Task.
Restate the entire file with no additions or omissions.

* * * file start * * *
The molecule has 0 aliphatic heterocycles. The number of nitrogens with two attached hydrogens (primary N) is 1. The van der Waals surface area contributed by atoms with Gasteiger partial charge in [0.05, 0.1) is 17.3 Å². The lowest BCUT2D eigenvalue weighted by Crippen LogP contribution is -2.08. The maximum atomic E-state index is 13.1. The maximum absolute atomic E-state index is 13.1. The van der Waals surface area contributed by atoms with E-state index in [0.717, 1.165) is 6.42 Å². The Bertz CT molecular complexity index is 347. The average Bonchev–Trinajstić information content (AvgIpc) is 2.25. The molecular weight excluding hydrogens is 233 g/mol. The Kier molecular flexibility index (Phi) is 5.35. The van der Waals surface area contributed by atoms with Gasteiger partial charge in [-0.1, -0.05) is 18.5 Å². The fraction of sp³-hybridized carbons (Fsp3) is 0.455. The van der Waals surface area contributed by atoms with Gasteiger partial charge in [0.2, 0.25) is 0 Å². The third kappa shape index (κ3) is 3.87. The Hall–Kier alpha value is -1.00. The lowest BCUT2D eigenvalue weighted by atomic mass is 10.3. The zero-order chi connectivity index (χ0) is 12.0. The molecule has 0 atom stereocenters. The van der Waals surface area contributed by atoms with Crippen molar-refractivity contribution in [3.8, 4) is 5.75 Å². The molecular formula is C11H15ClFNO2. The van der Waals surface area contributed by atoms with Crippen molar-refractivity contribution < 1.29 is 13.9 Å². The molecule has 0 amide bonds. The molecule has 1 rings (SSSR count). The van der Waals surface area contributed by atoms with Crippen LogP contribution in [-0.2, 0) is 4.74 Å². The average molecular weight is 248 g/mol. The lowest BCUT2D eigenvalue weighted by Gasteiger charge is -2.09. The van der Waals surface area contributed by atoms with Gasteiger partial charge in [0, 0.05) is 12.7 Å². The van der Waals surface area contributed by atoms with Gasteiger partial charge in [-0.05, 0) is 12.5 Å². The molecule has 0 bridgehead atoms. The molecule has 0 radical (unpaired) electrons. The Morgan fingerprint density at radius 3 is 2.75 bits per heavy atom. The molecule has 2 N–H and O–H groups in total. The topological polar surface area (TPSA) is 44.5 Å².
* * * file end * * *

The molecule has 0 aliphatic heterocycles. The number of nitrogens with two attached hydrogens (primary N) is 1. The van der Waals surface area contributed by atoms with Gasteiger partial charge in [0.05, 0.1) is 17.3 Å². The lowest BCUT2D eigenvalue weighted by Crippen LogP contribution is -2.08. The maximum atomic E-state index is 13.1. The maximum absolute atomic E-state index is 13.1. The van der Waals surface area contributed by atoms with E-state index in [0.717, 1.165) is 6.42 Å². The Bertz CT molecular complexity index is 347. The average Bonchev–Trinajstić information content (AvgIpc) is 2.25. The molecular weight excluding hydrogens is 233 g/mol. The Kier molecular flexibility index (Phi) is 5.35. The van der Waals surface area contributed by atoms with Gasteiger partial charge in [-0.1, -0.05) is 18.5 Å². The fraction of sp³-hybridized carbons (Fsp3) is 0.455. The van der Waals surface area contributed by atoms with Gasteiger partial charge in [0.2, 0.25) is 0 Å². The third kappa shape index (κ3) is 3.87. The Hall–Kier alpha value is -1.00. The lowest BCUT2D eigenvalue weighted by atomic mass is 10.3. The zero-order chi connectivity index (χ0) is 12.0. The molecule has 0 atom stereocenters. The van der Waals surface area contributed by atoms with Crippen molar-refractivity contribution in [3.8, 4) is 5.75 Å². The molecular formula is C11H15ClFNO2. The van der Waals surface area contributed by atoms with Crippen molar-refractivity contribution < 1.29 is 13.9 Å². The molecule has 0 amide bonds. The molecule has 1 rings (SSSR count). The van der Waals surface area contributed by atoms with Crippen LogP contribution in [-0.2, 0) is 4.74 Å². The average molecular weight is 248 g/mol. The lowest BCUT2D eigenvalue weighted by Gasteiger charge is -2.09. The van der Waals surface area contributed by atoms with Gasteiger partial charge in [0, 0.05) is 12.7 Å². The van der Waals surface area contributed by atoms with Gasteiger partial charge in [-0.05, 0) is 12.5 Å². The molecule has 0 bridgehead atoms. The molecule has 0 radical (unpaired) electrons. The Morgan fingerprint density at radius 3 is 2.75 bits per heavy atom. The molecule has 2 N–H and O–H groups in total. The topological polar surface area (TPSA) is 44.5 Å².